‘I want to push the idea of what can be achieved with traditional and unusual materials in art making. Ceramics is especially challenging with its long-standing traditions and common perceptions of what it should be used for and look like. Whilst playing with this elemental material, I still strive to make each object intriguing and appealing in itself.

'Drippy' could be the bleached remains of an unwashed meal left on the sink; gold drips of excess; white drips giving the illusion that the cup itself is overflowing. Or they could give the sense that these objects are dripping in the summer heat, melting back into the ground from whence they came. More intrinsically, it refers to the process ceramics go through, being poured in liquid form into a mould and being subjected to high temperatures in firing. The illusion is that the pots are dripping with liquids or melting. In reality clay withstands this process. The transformative nature of clay is continuously fascinating to me’. 

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RECEPTACULUM by Sionemaletau Falemaka

Artist, Sionemaletau Falemaka is a triple citizen of Polynesian descendant, Born Niue in the year of the Tiger, educated in Niue, New Zealand and Australia, currently lives, studies, and works in Sydney, creating beaded work that incorporates feathers, seeds, beads, yarns, textiles and other mixed media. Sione was vigorously taught Polynesian weaving techniques as a child. The Falemaka art practice provides a contemporary insight and presentation and of maintaining and extending traditional Polynesian body adornment practice.

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Liane Rossler + Sarah K launched ‘Supercyclers’ in April 2011 as a banner for their investigations into reuse of waste materials, and as a platform to profile other designers/designs that they felt were approaching issues of sustainability in worthwhile ways.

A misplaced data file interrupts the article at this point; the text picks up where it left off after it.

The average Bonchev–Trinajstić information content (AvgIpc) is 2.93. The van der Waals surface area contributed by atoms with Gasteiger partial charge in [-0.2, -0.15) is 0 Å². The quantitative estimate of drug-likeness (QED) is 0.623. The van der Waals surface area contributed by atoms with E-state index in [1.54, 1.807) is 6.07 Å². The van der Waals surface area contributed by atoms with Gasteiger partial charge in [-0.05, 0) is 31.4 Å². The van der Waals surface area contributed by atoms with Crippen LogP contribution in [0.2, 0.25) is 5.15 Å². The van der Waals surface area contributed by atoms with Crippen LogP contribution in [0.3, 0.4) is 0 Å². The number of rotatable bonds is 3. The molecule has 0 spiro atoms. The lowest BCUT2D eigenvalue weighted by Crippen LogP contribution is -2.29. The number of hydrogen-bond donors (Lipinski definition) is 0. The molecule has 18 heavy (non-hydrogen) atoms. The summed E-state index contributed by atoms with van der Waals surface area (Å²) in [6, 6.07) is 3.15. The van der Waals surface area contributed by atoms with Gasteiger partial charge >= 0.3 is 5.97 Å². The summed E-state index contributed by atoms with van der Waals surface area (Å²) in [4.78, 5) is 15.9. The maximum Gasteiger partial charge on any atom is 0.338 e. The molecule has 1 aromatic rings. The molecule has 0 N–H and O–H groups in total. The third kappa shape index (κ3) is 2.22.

Tin and Ed first met at design school and since then have worked on all types of design projects. Their work encompasses traditional design projects as well as commissioned illustration, sculpture and installation. They enjoy working collaboratively with people with different backgrounds and ideas.

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STILL LIFE by Vanessa Holle

‘I am a graphic designer by profession and a maker of things by nature. I learnt the basic crochet stitches 6 years ago by making crocheted granny squares, and slowly discovered it as a method for intricate interwoven pieces of jewellery and objects.

The pieces evolve as I make them through experiment and happenstance, which makes each one unique and hand-made.

The vessels inspired by still-life paintings and crocheted in chunky woven yarn are soft and slightly slumped in contrast to the glass/porcelain objects they imitate’.